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Book Virtual Unreality: Just Because the Internet Told You, How Do You Know It’s True?

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Virtual Unreality: Just Because the Internet Told You, How Do You Know It’s True?

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    Available in PDF - DJVU Format | Virtual Unreality: Just Because the Internet Told You, How Do You Know It’s True?.pdf | Language: ENGLISH
    Charles Seife(Author)

    Book details


The bestselling author of Proofiness and Zero explains how to separate fact from fantasy in the digital world
 
Digital information is a powerful tool that spreads unbelievably rapidly, infects all corners of society, and is all but impossible to control—even when that information is actually a lie. In Virtual Unreality, Charles Seife uses the skepticism, wit, and sharp facility for analysis that captivated readers in Proofiness and Zero to take us deep into the Internet information jungle and cut a path through the trickery, fakery, and cyber skullduggery that the online world enables.
 
Taking on everything from breaking news coverage and online dating to program trading and that eccentric and unreliable source that is Wikipedia, Seife arms his readers with actual tools—or weapons—for discerning truth from fiction online.

Praise for Virtual Unreality  Charles Seife is the author of five previous books, including Proofiness and Zero, which won the PEN/Martha Albrand Award for first nonfiction and was a New York Times notable book. He has written for a wide variety of publications, including The New York Times, Wired, New Scientist, Science, Scientific American, and The Economist. He is a professor of journalism at New York University and lives in New York City.  

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Required Software Any PDF Reader, Apple Preview
Supported Devices Windows PC/PocketPC, Mac OS, Linux OS, Apple iPhone/iPod Touch.
# of Devices Unlimited
Flowing Text / Pages Pages
Printable? Yes

Book details

  • PDF | 256 pages
  • Charles Seife(Author)
  • Viking (June 26, 2014)
  • English
  • 5
  • Science & Math

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Review Text

  • By NF on July 3, 2014

    Charles Seife has written a thought-provoking book about information in the digital age, and it's a book that should scare you as well as educate you. Seife does more than just talk about Internet hoaxes and misinformation; he also discusses the history of past generations of hoaxes and scams, and how the Internet has dramatically altered the playing field. The book is extensively footnoted, as well, showing where his information comes from. With the Kindle edition, this was a bit of a problem, as I occasionally clicked a link when I was simply trying to turn the page.Topics in the book include such things as:- Stock manipulation- Spam and the various money-making schemes that would have been impossible prior to the Digital Age- Wikipedia and the dangers of relying on it.- Plagiarism- How the Digital Age has changed, and is continuing to change, the way that news is gathered and disseminated.- Fake identities, fake profiles, and sock puppets.- How search engines have changed not just the way that information is shared but also how it is created.- Digital manipulation.- Social mediaAnd the "Top Ten Dicta of the Internet Skeptic," including such gems as "A social media site's purpose is to serve its users -- in the same sense as a zoo's purpose is to serve its animals."The book can be dry at times and some of this information is pretty widely known. But I'm a pretty well-informed technical guy who makes a living in the online world and some of the information here was eye-opening, not just the details but the history and theory behind it. Seife also provides some practical advice on how you can protect yourself, at least to a certain extent. The listed length of the book is a bit misleading, by the way, since 30% of the book consists of links, footnotes, and an extensive index.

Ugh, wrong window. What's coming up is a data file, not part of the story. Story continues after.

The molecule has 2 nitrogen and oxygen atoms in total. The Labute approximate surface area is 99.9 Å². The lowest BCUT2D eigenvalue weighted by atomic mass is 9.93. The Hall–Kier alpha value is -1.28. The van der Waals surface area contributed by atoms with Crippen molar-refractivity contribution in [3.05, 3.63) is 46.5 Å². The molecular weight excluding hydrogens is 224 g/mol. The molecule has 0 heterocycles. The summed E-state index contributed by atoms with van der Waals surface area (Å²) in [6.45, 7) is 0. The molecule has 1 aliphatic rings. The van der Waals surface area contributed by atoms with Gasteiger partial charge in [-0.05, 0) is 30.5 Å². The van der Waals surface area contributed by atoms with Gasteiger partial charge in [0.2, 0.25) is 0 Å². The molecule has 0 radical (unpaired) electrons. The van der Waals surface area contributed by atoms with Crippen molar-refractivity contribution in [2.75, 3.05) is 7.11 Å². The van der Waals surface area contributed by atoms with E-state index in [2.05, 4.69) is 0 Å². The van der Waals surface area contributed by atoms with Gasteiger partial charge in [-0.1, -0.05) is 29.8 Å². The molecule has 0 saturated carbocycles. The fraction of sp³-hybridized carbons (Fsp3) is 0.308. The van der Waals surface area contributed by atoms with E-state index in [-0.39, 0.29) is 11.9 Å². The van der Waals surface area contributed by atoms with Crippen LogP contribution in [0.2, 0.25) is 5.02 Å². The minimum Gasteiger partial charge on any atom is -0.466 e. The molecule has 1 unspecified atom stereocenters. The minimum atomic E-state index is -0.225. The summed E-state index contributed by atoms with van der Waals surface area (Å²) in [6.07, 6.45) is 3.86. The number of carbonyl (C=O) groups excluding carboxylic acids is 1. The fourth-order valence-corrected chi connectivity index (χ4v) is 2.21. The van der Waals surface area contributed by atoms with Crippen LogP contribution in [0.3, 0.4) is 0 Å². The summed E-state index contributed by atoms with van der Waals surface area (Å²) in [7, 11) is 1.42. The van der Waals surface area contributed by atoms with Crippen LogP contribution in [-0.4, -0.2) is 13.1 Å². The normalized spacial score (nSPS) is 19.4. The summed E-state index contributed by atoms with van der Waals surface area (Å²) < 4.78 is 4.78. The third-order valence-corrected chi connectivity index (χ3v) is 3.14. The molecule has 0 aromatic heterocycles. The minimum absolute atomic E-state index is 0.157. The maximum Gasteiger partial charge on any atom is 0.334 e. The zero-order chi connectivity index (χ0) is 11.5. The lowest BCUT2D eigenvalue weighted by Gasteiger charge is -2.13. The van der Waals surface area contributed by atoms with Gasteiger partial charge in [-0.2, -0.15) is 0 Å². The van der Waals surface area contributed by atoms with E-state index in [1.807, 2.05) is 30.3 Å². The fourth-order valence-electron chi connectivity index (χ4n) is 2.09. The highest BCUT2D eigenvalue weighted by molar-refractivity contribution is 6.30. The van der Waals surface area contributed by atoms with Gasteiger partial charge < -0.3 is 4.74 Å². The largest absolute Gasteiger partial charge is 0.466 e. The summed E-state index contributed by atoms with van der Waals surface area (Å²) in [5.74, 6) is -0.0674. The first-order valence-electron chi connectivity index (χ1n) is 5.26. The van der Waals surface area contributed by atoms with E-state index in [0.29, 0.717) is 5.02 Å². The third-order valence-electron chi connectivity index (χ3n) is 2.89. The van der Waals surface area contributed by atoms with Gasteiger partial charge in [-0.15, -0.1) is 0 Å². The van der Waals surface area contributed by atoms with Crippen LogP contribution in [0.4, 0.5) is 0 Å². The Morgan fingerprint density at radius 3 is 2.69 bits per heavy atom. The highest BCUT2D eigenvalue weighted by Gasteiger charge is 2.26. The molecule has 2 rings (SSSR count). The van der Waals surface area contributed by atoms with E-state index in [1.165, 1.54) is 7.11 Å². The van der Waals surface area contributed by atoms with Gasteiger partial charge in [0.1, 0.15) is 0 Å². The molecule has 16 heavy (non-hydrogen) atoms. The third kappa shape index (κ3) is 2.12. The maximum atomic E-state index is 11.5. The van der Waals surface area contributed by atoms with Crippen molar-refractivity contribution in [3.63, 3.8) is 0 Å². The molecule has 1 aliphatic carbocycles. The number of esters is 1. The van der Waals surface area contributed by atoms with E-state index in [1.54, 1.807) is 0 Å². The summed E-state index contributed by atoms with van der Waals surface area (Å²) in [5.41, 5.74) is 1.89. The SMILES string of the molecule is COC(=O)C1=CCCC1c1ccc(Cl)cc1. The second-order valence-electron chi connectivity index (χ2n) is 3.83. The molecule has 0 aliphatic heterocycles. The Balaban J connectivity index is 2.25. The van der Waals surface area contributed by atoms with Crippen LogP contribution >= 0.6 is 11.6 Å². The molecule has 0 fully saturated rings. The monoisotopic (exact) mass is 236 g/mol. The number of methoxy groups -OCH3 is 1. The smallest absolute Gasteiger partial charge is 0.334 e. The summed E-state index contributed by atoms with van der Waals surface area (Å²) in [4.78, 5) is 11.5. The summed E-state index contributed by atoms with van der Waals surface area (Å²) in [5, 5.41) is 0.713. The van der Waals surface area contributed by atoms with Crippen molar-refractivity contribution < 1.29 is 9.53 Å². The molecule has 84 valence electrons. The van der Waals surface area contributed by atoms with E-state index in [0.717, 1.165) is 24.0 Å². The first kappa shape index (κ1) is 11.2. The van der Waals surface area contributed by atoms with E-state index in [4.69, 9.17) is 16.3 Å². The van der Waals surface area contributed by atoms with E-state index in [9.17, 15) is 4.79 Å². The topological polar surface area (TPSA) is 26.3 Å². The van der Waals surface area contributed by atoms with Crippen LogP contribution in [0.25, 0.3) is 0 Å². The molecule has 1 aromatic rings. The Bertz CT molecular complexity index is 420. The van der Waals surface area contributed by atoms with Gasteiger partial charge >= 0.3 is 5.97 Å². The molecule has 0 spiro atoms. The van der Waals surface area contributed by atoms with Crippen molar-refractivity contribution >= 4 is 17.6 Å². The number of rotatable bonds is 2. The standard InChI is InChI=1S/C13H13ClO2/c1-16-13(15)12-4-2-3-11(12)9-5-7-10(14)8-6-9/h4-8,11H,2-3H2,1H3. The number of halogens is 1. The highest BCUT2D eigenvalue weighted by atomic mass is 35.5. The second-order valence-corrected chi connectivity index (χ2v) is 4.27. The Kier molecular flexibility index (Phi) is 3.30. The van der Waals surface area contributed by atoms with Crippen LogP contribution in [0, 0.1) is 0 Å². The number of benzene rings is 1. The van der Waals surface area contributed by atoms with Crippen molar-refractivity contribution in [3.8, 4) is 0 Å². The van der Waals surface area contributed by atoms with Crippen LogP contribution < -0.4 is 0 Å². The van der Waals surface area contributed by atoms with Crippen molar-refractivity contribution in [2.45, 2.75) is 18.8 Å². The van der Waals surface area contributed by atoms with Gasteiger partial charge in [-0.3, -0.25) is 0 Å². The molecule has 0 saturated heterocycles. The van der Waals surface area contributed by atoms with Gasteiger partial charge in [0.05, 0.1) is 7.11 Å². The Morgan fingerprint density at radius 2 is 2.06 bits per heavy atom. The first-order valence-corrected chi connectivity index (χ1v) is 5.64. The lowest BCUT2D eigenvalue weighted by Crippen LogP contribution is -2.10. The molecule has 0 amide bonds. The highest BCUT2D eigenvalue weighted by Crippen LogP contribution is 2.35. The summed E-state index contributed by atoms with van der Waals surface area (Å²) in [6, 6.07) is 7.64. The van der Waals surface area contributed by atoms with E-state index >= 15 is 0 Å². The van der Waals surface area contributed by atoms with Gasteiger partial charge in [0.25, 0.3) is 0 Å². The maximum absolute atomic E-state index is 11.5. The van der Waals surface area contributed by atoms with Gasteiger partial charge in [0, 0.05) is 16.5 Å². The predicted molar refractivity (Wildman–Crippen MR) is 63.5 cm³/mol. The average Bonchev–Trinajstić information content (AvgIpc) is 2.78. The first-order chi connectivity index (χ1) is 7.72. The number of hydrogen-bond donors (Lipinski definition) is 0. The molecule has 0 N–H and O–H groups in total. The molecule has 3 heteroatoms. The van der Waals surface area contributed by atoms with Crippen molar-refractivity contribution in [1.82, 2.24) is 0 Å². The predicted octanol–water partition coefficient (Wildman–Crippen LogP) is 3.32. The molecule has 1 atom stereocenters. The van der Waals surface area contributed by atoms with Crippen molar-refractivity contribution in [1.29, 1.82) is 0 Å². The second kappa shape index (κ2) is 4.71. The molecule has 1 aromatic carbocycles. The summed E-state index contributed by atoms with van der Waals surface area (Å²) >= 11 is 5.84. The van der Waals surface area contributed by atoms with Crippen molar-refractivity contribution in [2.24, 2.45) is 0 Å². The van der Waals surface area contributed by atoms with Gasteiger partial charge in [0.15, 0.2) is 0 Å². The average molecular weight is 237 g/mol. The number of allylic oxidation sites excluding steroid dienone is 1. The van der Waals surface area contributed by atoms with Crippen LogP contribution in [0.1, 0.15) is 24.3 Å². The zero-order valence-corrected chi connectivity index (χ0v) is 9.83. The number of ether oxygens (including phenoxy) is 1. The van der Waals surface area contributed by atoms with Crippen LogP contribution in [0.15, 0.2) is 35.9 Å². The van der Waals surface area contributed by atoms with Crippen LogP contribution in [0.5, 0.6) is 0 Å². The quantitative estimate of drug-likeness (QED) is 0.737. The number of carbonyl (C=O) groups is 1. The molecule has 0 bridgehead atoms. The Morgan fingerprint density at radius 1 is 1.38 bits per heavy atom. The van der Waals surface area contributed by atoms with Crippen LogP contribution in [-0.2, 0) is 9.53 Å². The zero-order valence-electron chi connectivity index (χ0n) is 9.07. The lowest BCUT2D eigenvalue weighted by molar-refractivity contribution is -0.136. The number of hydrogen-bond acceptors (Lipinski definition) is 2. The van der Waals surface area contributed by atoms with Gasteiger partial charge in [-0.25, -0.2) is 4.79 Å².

• By D. Conley on October 27, 2014

    incredible read! really enjoy this book. captivated three of us within the first chapter. I am not surprised at how often lies come about on the internet, what I am fully shocked by is the magnitude of some of the biggies.Great read! Engaging. Fully encourage this book.

  • By Susan J Rehorek on December 26, 2014

    Greatly enjoyed that book. Everyone should read it!

  • By angela mccormock on July 8, 2014

    This book was a very enlightening. In some ways a sad reflection on our society, but also provides an insightful look into how we can be "engineered" into paying for skinnerian rewards. Hard to believe we can be duped to climb the proverbial blade of grass.

  • By Dean on August 5, 2014

    I both enjoyed this book and learned from it. A good book.

  • By argus on July 14, 2014

    well written, timely - and certainly well worth carving out time even from other activities... this oeuvre, too, must join BookCrossing.com just as soon as overseas travel (be it business or leisure) features in your plans... some might gleefully discover that entries, now in print, serve as supporting documentation of just how gullible our man-on-main-street actually is... A sad lot, indeed. As ever, seeing is believing... Seife did, without a doubt, do a debridement much needed for generalised cleansing of the shallow minded among the well-informed. My opinion here is offered without forethought of malice, as ever. ..


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